5/26/2016 4:07:45 PM
Pasteurization has helped provide safe, nutrient-rich milk and cheese for over 100 years, yet some people continue to believe that raw milk is a natural food and therefor is healthier and safer than pasteurized milk.
According to the Centers for Disease Control and Prevention (CDC), from 1998 through 2011, 148 outbreaks due to consumption of raw milk or raw milk products were reported. These outbreaks resulted in 2,384 illnesses, 284 hospitalizations, and 2 deaths. Under reporting occurs in every disease outbreak, therefore the actual number of outbreaks caused by consumption of raw milk is most likely much great.
While milk does not normally contain harmful bacteria, foodborne pathogens can be found throughout the cows’ environment even on farms that follow excellent sanitary practices. Most pathogens enter the milk supply from contaminated equipment, dirt or manure during or after the milking process. Pathogens such as Salmonella, E. coli, and Campylobacter are normal inhabitants of the cows’ intestinal tract and Listeria normally lives in the soil and plants on the dairy farm. Pathogens can also get into the milk by excretion from the udder of an infected animal. A cow can appear perfectly normal and still harbor foodborne pathogens. Milk is also an excellent growth media, and bacteria will multiply rapidly unless the milk is immediately cooled. Pasteurization is the only way to insure that the milk does not contain potential pathogens.
1. Raw milk is good for people with lactose intolerance, is that true?
Both raw and pasteurized milk contain lactose and can cause lactose intolerance or symptoms of lactose intolerance in sensitive individuals.
2. Does raw milk contain beneficial or probiotic bacteria?
Probiotics are microorganisms that are believed to be beneficial to the digestive system and overall health when consumed. Bacteria present in raw milk, such as Bifidobacteria, come from fecal matter and are not considered probiotic. When present in milk they are considered as contamination.
3. Does pasteurization change milk’s nutritional benefits?
Research has consistently shown little or no difference in the quality and nutritional values of pasteurized and unpasteurized milk. Vitamin D, which aides in calcium absorption, is added to pasteurized milk. Vitamin D is present at very low levels in raw milk.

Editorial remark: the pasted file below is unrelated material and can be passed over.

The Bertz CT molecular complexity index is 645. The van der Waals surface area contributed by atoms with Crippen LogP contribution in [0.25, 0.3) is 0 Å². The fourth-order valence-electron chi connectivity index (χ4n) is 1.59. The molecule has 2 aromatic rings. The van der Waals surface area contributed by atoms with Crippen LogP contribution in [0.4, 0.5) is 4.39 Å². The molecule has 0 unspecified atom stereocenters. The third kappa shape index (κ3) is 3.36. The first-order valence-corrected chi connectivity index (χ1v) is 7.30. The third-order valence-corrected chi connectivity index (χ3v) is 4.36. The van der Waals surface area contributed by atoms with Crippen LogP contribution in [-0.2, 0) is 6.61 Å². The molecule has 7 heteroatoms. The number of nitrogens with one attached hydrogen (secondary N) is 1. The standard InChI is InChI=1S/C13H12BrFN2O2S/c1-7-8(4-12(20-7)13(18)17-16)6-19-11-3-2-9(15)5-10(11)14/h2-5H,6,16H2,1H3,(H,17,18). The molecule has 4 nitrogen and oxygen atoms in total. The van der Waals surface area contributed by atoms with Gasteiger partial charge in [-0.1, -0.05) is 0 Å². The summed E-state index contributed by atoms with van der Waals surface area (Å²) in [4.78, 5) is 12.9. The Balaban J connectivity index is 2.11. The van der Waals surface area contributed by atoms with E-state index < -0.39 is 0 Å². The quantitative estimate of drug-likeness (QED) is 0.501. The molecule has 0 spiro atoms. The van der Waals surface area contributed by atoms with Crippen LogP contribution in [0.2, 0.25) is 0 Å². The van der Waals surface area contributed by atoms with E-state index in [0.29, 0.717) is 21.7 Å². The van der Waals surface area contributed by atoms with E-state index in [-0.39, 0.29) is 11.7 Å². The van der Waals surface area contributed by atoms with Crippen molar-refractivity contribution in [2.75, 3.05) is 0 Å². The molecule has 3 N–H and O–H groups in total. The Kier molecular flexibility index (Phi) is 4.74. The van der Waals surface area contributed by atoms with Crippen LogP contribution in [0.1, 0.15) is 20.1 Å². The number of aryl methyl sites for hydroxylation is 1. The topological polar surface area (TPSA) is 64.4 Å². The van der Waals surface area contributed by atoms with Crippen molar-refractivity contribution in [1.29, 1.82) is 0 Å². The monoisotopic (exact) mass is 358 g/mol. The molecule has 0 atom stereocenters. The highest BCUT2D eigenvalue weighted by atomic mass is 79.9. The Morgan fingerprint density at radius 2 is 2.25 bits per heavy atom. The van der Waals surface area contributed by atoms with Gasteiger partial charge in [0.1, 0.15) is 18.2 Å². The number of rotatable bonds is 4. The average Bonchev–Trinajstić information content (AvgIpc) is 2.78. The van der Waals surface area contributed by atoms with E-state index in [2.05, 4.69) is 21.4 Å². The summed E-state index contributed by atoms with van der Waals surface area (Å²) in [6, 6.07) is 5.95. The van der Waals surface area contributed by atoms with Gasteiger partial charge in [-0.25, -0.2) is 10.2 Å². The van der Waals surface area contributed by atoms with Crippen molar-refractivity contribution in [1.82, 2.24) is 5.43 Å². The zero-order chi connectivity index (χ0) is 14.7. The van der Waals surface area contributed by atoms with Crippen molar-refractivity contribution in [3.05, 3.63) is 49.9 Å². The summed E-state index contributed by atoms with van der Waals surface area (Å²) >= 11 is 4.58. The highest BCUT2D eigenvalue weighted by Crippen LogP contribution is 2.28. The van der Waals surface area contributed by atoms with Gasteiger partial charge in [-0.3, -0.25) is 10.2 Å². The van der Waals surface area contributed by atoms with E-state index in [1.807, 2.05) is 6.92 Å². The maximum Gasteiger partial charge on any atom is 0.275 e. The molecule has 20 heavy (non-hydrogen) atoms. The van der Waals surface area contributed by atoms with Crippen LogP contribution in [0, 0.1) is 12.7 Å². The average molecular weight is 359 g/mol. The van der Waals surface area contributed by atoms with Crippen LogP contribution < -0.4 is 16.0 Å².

4. Can raw milk cure diseases, such as asthma, or allergies?
Most raw milk advocates point to the paper published at 2007 by PARSIFAL study group, entitled: Allergic diseases and atopic sensitization in children related to farming and anthroposophic lifestyle. However, what this study found was an inverse association of farm milk consumption with asthma and allergy, not the raw milk. In fact, in the study, about half of the farm milk was boiled. And the authors concluded that “raw milk may contain pathogens, and its consumption may therefore imply serious health risks…at this stage, consumption of raw farm milk cannot be recommended as a preventive measure”.
5. Is it legal to buy or sell raw milk?
It is illegal to sell raw milk in Louisiana and federal law requires that all milk shipped across state lines for sale in retail stores must be pasteurized. Federal guidelines do allow individual states to regulate intrastate sale of raw milk, and some states allow for the sale of raw milk in some specific manner.
6. My cows are clean and healthy, how can they carry harmful bacteria?
The cow’s digestive tract is the main host for many foodborne pathogens. Cows can harbor these pathogenic bacteria without themselves being sick or exhibiting any outward signs of illness.
7. I can tell the bad milk by the smell. Can I just use this strategy to judge the safety of raw milk?
No. Pathogenic bacteria are not something you can see, smell, or taste, and contamination with pathogenic bacteria is not necessarily linked with spoilage. In other words, just because the milk is not spoiled does not mean it is safe to drink.
8. What are the symptoms of foodborne illness caused by drinking raw milk?
Specific symptoms depend on the bacteria causing the problem. Most symptoms of foodborne illness include:
Most people will recover within a short period of time. However, severe symptoms can develop in high risk individuals.
Centers for Disease Control and Prevention. 2015. Raw milk questions and answers. Available from: http://www.cdc.gov/foodsafety/rawmilk/raw-milk-questions-and-answers.html#who. Accessed 10 March 2016.
McGuirk, S. M. and Peek, S. 2003. Salmonellosis in cattle: a review. Preconvention Seminar 7: Dairy herd problem investigation strategies. American association of bovine practitioners. 36th annual conference, September 15-17, 2003. Columbus, OH.
U.S. Food and Drug Administration. 2007. Raw milk associated public health risks. Available from: http://www.fda.gov/Food/FoodborneIllnessContaminants/BuyStoreServeSafeFood/ucm181961.htm. Accessed at 10 March 2016.
U.S. Food and Drug Administration. 2015. The Dangers of Raw Milk: Unpasteurized Milk Can Pose a Serious Health Risk. Available from: http://www.fda.gov/Food/ResourcesForYou/Consumers/ucm079516.htm. Accessed 10 March 2016.